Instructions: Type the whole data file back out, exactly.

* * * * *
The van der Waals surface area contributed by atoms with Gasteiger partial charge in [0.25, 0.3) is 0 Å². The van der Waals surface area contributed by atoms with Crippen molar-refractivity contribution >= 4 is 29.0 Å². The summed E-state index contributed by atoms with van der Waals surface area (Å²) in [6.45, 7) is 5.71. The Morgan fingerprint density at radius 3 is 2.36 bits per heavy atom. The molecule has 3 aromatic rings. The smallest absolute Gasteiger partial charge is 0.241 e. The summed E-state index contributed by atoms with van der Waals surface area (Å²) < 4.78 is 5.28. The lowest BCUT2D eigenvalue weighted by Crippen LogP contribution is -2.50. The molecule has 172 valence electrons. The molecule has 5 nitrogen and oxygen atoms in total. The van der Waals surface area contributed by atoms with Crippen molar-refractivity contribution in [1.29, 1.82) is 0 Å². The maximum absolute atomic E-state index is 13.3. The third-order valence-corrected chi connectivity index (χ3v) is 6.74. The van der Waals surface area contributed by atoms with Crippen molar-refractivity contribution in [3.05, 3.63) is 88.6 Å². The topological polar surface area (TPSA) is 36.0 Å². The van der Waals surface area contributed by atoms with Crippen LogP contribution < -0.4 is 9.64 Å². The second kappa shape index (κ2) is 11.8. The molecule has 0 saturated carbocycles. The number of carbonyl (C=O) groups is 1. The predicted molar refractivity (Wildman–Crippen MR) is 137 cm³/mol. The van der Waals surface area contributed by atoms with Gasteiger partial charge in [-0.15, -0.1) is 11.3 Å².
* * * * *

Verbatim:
The van der Waals surface area contributed by atoms with Gasteiger partial charge in [0.25, 0.3) is 0 Å². The van der Waals surface area contributed by atoms with Crippen molar-refractivity contribution >= 4 is 29.0 Å². The summed E-state index contributed by atoms with van der Waals surface area (Å²) in [6.45, 7) is 5.71. The Morgan fingerprint density at radius 3 is 2.36 bits per heavy atom. The molecule has 3 aromatic rings. The smallest absolute Gasteiger partial charge is 0.241 e. The summed E-state index contributed by atoms with van der Waals surface area (Å²) < 4.78 is 5.28. The lowest BCUT2D eigenvalue weighted by Crippen LogP contribution is -2.50. The molecule has 172 valence electrons. The molecule has 5 nitrogen and oxygen atoms in total. The van der Waals surface area contributed by atoms with Crippen molar-refractivity contribution in [1.29, 1.82) is 0 Å². The maximum absolute atomic E-state index is 13.3. The third-order valence-corrected chi connectivity index (χ3v) is 6.74. The van der Waals surface area contributed by atoms with Crippen molar-refractivity contribution in [3.05, 3.63) is 88.6 Å². The topological polar surface area (TPSA) is 36.0 Å². The van der Waals surface area contributed by atoms with Crippen LogP contribution < -0.4 is 9.64 Å². The second kappa shape index (κ2) is 11.8. The molecule has 0 saturated carbocycles. The number of carbonyl (C=O) groups is 1. The predicted molar refractivity (Wildman–Crippen MR) is 137 cm³/mol. The van der Waals surface area contributed by atoms with Gasteiger partial charge in [-0.15, -0.1) is 11.3 Å².